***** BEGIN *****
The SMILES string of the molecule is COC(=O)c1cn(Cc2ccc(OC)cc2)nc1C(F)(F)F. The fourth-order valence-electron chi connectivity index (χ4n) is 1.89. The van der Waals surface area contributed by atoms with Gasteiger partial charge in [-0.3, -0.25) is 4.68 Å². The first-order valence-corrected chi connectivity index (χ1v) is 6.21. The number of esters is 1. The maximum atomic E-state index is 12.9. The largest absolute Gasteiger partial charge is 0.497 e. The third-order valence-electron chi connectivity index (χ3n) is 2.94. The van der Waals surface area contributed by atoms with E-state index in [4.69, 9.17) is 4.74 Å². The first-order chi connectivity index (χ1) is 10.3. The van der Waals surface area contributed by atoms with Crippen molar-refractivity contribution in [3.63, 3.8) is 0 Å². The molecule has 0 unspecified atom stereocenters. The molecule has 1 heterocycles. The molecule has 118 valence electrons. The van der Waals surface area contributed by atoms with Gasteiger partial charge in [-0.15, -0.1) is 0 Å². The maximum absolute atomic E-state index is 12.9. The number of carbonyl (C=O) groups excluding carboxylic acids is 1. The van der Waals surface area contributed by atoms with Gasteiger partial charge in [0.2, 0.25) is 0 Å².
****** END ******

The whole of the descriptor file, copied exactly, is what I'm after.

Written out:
The SMILES string of the molecule is COC(=O)c1cn(Cc2ccc(OC)cc2)nc1C(F)(F)F. The fourth-order valence-electron chi connectivity index (χ4n) is 1.89. The van der Waals surface area contributed by atoms with Gasteiger partial charge in [-0.3, -0.25) is 4.68 Å². The first-order valence-corrected chi connectivity index (χ1v) is 6.21. The number of esters is 1. The maximum atomic E-state index is 12.9. The largest absolute Gasteiger partial charge is 0.497 e. The third-order valence-electron chi connectivity index (χ3n) is 2.94. The van der Waals surface area contributed by atoms with E-state index in [4.69, 9.17) is 4.74 Å². The first-order chi connectivity index (χ1) is 10.3. The van der Waals surface area contributed by atoms with Crippen molar-refractivity contribution in [3.63, 3.8) is 0 Å². The molecule has 0 unspecified atom stereocenters. The molecule has 1 heterocycles. The molecule has 118 valence electrons. The van der Waals surface area contributed by atoms with Gasteiger partial charge in [-0.15, -0.1) is 0 Å². The maximum absolute atomic E-state index is 12.9. The number of carbonyl (C=O) groups excluding carboxylic acids is 1. The van der Waals surface area contributed by atoms with Gasteiger partial charge in [0.2, 0.25) is 0 Å².